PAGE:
Employers with employment, severance or other compensation arrangements with their employees should be aware the IRS has taken the position agreements that provide for payments, such as severance payments, that will be made only after the employee has signed a release of claims against the company (or has signed a non-compete, non-solicitation or similar agreement) may violate the requirements of Section 409A of the Internal Revenue Code if the employee could potentially control the year of the payment based on when he or she signs and returns the release.
For example, assume an employee has an employment agreement that provides for a severance payment to be made within 90 days following his termination of employment, but not until he executes a release and it becomes irrevocable. In theory, if this 90-day period overlaps the end of a tax year, the employee could wait to furnish the release until the later year, deferring his payment and the taxation thereof. Alternatively, the employee could quickly furnish the release to accelerate the payment and its taxation to the earlier tax year. The IRS believes giving the employee even indirect control over the timing of the payment in this way could result in a violation of Section 409A.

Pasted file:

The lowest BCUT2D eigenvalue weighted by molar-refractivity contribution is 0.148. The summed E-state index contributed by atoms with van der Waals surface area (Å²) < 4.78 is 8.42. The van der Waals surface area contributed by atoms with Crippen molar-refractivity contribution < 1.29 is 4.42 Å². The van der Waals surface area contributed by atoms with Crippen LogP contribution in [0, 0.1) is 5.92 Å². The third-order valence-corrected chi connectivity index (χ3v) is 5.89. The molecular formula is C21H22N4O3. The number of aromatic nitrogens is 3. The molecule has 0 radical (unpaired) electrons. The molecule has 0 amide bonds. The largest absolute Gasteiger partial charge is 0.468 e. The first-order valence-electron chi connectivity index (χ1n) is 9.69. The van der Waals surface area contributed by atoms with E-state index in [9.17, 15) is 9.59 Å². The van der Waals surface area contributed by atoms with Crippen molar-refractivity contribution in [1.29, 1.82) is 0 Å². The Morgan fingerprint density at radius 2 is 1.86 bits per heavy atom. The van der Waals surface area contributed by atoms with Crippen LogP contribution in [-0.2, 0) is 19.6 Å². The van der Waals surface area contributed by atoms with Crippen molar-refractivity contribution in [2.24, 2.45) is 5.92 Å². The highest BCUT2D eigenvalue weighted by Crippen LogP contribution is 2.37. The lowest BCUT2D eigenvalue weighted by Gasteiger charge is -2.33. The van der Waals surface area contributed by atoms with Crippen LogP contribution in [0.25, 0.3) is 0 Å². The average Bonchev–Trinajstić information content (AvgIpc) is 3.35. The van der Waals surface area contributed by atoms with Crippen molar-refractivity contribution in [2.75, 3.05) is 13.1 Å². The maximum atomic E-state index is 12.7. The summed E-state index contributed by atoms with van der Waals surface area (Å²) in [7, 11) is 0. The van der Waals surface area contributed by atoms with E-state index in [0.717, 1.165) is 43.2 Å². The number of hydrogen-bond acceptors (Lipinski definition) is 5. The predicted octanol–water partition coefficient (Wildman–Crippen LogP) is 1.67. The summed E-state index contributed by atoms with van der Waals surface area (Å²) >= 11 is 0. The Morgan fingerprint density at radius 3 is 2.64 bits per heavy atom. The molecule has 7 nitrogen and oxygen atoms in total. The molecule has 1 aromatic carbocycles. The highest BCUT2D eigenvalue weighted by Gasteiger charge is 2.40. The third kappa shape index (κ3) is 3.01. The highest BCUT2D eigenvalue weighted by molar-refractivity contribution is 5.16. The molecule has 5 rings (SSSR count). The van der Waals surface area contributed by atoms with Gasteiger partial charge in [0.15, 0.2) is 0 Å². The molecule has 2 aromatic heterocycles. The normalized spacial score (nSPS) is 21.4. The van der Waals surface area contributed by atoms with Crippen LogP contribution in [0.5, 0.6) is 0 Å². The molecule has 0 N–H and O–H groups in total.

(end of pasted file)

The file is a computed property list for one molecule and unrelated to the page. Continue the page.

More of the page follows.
Under a transition rule, however, compensation arrangements can be amended before the end of 2012 to correct this payment structure. Section 409A sets forth very specific requirements that apply to deferred compensation arrangements, and if these requirements are not satisfied the deferred compensation becomes taxable to the employee and subject to interest, penalties, and an additional 20% tax when the compensation is no longer subject to a substantial risk of forfeiture. Accordingly, those employers with employment, severance or similar types of compensation arrangements that condition a payment upon the signing of a release should have those arrangements reviewed and, if necessary, amended to avoid these adverse tax consequences.